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10 Movies About the Holocaust You Have to See

10 Movies About the Holocaust You Have to See

Picture of Ieva Matiejunaite
Updated: 13 December 2015
That the tragedy of the Holocaust should never be forgotten has been the motive behind countless pieces of art and monument, from visceral paintings depicting life in concentration camps to compelling poetry revealing the hardships endured by all. Here, we take a look at one of the most prolific art forms to have ever commemorated the Holocaust: film.

The Boy in the Striped Pajamas (2008)

The Boy in the Striped Pajamas is a story seen through the innocent eyes of Bruno, the eight-year-old son of the commandant of a concentration camp, who forms a friendship with a Jewish boy on the other side of the camp fence. The movie is based on the novel of the same name by Irish writer John Boyne. It is a brilliant film about the lines that divide us and the innocence of childhood as opposed to the cruelties of war in an adult world.

The Pianist (2002)

The Pianist, directed by Roman Polanski and starring Adrien Brody, is a film about Polish-Jewish musician Wladyslaw Szpilman, who struggles to survive the destruction of the Warsaw ghetto during WWII. This critically acclaimed movie won three Oscars, a Palme d’Or and many other significant awards to boot – a must see for anyone interested in the Holocaust’s representation in film.

Schindler’s List (1993)

Chronicling the volt-face moral changes of Nazi entrepreneur Oskar Schindler, this memorable movie garnered countless awards and accolades following its release in 1993. The story is one of both suffering and hope, pitting the dark and harrowing evil of figures like Amon Goeth against the eventual emotional involvement of the protagonist, played here fantastically by Liam Neeson.

Life is Beautiful (1997)

This compelling work by Italian comedian, actor and director Roberto Benigni combines the elements of tragedy and comedy in order to reveal the realities of the Holocaust. Benigni himself plays Guido Orefice, a Jewish Italian bookshop owner who must employ his imagination to shield his son from the horrors of a Nazi concentration camp. A curious amalgam of laughter and sobering moments ensues and the film eventually won no less than three academy awards!

The Counterfeiters (2007)

The Counterfeiters is a film about Operation Bernhard, the largest counterfeiting operation in history, carried out by Germany during WWII. The operation was a secret plan by Nazi Germany to destabilize the United Kingdom by flooding its economy with forged Bank of England pound notes. The film is based on a memoir written by Adolf Burger, a Jewish Slovak typographer who was imprisoned in 1942 for forging baptismal certificates to save Jews from deportation, and was later interned at a concentration camp to work on Operation Bernhard.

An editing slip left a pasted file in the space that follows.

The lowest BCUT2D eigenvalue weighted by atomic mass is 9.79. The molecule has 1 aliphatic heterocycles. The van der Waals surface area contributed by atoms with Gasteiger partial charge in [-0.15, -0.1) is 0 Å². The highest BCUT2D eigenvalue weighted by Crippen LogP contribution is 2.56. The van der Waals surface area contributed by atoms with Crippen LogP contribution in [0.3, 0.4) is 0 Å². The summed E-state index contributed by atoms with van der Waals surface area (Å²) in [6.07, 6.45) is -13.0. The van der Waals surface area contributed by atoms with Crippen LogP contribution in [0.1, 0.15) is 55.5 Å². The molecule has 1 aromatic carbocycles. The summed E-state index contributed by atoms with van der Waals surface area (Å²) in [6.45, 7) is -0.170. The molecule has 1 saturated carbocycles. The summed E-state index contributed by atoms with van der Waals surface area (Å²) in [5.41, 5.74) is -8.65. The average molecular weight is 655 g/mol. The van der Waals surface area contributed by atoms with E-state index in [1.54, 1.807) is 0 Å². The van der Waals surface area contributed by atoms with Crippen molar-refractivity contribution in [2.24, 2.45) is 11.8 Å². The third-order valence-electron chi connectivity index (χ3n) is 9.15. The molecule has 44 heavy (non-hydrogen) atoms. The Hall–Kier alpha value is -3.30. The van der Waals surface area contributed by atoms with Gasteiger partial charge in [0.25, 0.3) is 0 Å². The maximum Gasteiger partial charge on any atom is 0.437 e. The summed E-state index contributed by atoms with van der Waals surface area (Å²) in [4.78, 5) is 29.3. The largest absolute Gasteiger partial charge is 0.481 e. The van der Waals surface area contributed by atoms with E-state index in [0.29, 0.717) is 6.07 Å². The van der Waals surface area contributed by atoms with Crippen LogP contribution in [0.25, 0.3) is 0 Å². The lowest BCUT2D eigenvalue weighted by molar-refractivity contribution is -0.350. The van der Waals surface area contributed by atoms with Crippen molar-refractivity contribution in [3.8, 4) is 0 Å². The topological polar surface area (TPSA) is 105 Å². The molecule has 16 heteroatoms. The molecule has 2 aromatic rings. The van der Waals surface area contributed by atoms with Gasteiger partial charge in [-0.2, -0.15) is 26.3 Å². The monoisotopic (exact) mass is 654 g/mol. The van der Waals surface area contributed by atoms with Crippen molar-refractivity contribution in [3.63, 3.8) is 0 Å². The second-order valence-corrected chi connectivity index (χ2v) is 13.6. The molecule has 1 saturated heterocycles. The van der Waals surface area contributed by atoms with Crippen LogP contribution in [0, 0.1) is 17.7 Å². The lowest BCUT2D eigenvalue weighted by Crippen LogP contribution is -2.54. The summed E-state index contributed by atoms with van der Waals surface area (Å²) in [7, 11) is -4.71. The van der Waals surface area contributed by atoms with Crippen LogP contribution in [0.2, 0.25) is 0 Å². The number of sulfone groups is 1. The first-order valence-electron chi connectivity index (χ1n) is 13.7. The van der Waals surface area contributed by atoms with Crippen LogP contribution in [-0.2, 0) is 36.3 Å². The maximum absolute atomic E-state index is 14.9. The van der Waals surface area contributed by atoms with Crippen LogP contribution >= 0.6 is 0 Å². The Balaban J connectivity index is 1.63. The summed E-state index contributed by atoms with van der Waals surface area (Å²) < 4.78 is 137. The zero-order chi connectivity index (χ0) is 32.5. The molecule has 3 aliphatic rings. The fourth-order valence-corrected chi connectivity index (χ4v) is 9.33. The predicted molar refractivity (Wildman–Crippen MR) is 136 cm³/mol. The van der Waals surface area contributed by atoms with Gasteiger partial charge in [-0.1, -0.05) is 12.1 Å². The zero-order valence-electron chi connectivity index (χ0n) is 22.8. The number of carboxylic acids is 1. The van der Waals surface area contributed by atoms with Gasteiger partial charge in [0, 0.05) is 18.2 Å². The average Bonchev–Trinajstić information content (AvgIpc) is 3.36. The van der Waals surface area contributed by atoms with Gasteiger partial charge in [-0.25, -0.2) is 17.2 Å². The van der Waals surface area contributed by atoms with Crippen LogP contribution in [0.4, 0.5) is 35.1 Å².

Sophie’s Choice (1982)

This film, starring a young Meryl Streep (who won an Academy Award for Best Actress for it), is about a Polish immigrant called Sophie who shares a boarding house in Brooklyn with her lover, Nathan, and a young writer, Stingo. They seem to be leading a happy and careless life but as the movie progresses flashbacks to the past bring back Sophie’s horrible memories of a Nazi concentration camp and the hard choices she had to make in order to survive.

Europa Europa (1990)

This film, directed by Polish director Agnieszka Holland, is based on the 1989 autobiography of Solomon Perel, a German Jewish boy who escaped the Holocaust by masquerading as an elite “Aryan” German. (Perel even appears briefly as himself in the finale of the movie). Overall, it tells a brilliant story and deservedly won the Golden Globe Award for Best Foreign Language Film.

Divided We Fall (2000)

Divided We Fall is a Czech film directed by Jan Hřebejk. It was nominated for the Academy Award for Best Foreign Language Film. The film tells the story of a childless couple in Nazi Germany who agree to hide a Jewish friend at great personal risk of discovery and execution. The movie takes a complex look at WWII and the holocaust, skilfully balancing dark humor and horror at different moments throughout.

The Pawnbroker (1964)

This movie tells the story of Jewish pawnbroker Sol Nazerman, who was a victim of Nazi persecution and saw his family tortured and killed in a concentration camp. He loses all faith in his fellow men and lives a bitter and friendless life numbed by the horrors of the past, only realising the tragedy of his actions too late. The movie was adapted from the novel of the same name by Edward Lewis Wallant.

The Diary of Anne Frank (1959)

This heart-breaking story is based on the iconic personal diary of young Jewish girl Anne Frank (known as The Diary of a Young Girl), who, together with her family and friends, was forced into hiding in an attic in a Nazi-occupied Amsterdam. The diary was published after the end of the war by her father, Otto Frank, since he was the only surviving member of the family. The Diary of Anne Frank is another film that brilliantly depicts the sad hopefulness of an innocent child in contrast to the horrors and inhumanity of war all around.

By Ieva Matiejunaite